In this collection of stories, compiled by John Joseph Adams, a variety of authors invent cases that Sherlock Holmes might encounter if our world were just a bit different. These are cases in which the “improbable” occurs. Most of the stories involve some sort of fantastical situation in which Holmes is required to go outside of his normal logic-based abilities and enter the realm of fantasy. The array of horror, fantasy, and sci-fi authors is quite extensive. Laurie King, Neil Gaiman, Stephen Baxter and Robert Sawyer are just a few of the names that grace this anthology.
I enjoyed the premise of the book very much. I’m an urban fantasy fan, and this sounded right up my alley. Many of the stories stay true to the theme, but a significant number are just typical Holmes stories: he gets involved in a case that seems fantastic, but by the end he is able to explain what happened in his usual surprisingly mundane way. I was a little disappointed that so many of these stories were not the “improbable” type that the book advertises. The whole hook was supposed to be that these are Sherlock Holmes stories that go beyond the normal. That small complaint aside, I found the majority of the tales enjoyable. I love a good mystery, and I love to watch Sherlock Holmes pick apart a case using his inhuman deduction skills. You will find plenty of that in The Improbable Adventures of Sherlock Holmes.
There are a few stories that really stand out. Tim Lebbon’s “The Horror of the Many Faces” captures the spirit of the collection perfectly. Watson bears witness to a series of grisly murders. The story takes an unnatural path, and stretches the imagination by the time it concludes. Although the things that happen would be impossible in the actual Holmes universe, “The Horror of the Many Faces” never loses the spirit of a Sherlock Holmes mystery. Neil Gaiman’s entry, “A Study in Emerald,” is another that stood out for me. In a Lovecraftian world, where the dark beasts are now our rulers, Holmes works a case involving a murder of one of the ruling races. Very entertaining and twisted stuff, as we have come to expect from Gaiman.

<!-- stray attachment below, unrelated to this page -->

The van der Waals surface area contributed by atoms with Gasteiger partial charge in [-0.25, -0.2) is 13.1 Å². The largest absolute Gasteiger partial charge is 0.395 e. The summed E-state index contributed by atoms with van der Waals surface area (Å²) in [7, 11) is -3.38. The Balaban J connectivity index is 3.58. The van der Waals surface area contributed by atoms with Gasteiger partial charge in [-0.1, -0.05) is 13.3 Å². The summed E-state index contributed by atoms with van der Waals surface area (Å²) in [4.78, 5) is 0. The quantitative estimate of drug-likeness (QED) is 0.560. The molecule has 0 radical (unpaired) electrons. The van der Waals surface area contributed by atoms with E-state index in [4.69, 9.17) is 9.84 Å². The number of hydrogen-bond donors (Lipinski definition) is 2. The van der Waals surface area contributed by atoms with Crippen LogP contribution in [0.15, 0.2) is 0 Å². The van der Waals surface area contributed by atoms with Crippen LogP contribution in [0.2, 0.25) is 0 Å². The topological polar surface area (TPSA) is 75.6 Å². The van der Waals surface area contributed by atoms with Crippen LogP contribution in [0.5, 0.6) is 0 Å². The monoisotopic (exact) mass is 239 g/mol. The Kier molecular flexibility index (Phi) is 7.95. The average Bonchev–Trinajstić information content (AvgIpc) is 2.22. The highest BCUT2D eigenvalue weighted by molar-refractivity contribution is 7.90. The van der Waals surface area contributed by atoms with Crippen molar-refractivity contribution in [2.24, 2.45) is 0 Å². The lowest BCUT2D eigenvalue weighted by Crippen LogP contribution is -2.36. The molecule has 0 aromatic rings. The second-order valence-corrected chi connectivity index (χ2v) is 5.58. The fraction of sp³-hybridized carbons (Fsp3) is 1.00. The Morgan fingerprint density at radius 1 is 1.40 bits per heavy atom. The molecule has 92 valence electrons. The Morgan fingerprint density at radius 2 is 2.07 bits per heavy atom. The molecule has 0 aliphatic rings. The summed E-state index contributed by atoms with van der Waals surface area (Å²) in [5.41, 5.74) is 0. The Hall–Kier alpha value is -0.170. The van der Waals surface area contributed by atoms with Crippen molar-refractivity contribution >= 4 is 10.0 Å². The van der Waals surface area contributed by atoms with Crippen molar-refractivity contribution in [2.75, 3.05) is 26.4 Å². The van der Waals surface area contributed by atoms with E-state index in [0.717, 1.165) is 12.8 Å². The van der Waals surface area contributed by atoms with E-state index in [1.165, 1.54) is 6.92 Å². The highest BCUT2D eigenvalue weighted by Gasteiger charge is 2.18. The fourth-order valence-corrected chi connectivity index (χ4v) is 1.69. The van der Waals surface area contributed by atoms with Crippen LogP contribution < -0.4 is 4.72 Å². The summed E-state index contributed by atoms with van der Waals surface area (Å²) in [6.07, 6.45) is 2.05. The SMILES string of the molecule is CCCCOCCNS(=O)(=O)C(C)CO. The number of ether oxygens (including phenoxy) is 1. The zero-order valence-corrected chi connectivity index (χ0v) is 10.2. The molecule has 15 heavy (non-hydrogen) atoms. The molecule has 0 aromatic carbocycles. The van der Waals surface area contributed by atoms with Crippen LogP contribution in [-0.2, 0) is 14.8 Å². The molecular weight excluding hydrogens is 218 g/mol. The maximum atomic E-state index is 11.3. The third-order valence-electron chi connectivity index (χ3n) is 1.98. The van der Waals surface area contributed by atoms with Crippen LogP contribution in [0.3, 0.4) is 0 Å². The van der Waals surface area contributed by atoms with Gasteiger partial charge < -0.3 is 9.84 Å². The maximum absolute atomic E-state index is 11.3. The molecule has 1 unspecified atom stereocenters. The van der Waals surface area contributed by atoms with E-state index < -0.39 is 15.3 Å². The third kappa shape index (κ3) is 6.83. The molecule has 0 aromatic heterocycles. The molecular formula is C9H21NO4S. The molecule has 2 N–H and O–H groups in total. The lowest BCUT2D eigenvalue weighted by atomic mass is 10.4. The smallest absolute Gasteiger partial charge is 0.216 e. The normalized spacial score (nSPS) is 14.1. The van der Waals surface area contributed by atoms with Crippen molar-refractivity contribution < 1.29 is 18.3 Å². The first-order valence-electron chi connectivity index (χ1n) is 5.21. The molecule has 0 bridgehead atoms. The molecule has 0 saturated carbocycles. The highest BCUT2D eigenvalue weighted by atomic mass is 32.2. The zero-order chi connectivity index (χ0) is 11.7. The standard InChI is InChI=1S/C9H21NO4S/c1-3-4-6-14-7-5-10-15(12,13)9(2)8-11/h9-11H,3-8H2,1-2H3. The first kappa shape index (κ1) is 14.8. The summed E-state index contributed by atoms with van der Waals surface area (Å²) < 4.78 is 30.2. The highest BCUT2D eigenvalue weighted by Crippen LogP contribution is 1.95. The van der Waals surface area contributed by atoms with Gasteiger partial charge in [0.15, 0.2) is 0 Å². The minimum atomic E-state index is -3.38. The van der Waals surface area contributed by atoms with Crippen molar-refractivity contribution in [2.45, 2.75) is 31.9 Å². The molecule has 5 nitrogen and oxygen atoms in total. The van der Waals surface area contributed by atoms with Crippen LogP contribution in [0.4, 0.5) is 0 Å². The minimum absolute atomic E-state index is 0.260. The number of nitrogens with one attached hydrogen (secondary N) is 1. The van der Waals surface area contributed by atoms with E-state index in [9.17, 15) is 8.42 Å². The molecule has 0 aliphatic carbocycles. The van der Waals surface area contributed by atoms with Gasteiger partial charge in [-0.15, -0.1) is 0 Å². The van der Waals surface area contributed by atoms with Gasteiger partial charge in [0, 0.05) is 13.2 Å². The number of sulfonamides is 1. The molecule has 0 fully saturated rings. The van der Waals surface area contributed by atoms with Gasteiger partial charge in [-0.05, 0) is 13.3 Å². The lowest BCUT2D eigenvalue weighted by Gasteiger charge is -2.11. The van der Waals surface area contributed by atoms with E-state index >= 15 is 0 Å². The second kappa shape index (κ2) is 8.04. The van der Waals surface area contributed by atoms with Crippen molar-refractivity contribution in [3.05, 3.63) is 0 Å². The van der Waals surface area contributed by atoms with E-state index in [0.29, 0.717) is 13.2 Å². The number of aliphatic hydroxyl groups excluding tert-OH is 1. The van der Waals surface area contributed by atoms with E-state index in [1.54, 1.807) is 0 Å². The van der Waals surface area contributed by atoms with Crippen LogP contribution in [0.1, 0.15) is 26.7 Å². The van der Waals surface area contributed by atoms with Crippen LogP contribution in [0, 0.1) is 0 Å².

I listened to The Improbable Adventures of Sherlock Holmes on a set of 18 discs released by Brilliance Audio. As in the original Holmes tales, the stories are primarily dictated from the point of view of Holmes’ friend and sidekick, Dr. Watson. Simon Vance provides the voice of the male characters, and he is nothing short of brilliant. He switches from Watson to Holmes seamlessly, and adds inflections that match the ages and personalities of the characters perfectly. His voice acting instantly took me away to the Holmes world. I did cringe a little whenever he was forced to do an “American” accent, but I will say that his American accent is worlds better than my English one! Anne Flosnick is another voice contributor and does a great job as well. It’s obvious that the voice actors were cast with great care.
The beginning of the book gives a welcome introduction to the Holmes universe. I am not altogether familiar with the cast of characters that appear in Sir Arthur Conan Doyle’s work, so I was grateful for the short history lesson, and it left me much more knowledgeable about certain figures in the stories.
I had a lot of fun listening to this anthology, and the production quality was flawless. My hour-long commute to work went by much more quickly, and for that I’m grateful. I would also suggest that readers take their time with Adams’ collection. The stories are best enjoyed one or two at a time. I found they tended to mesh together when going through them one after the other. When I read one or two and then moved on to something else, I found that to be the most enjoyable way to experience these stories.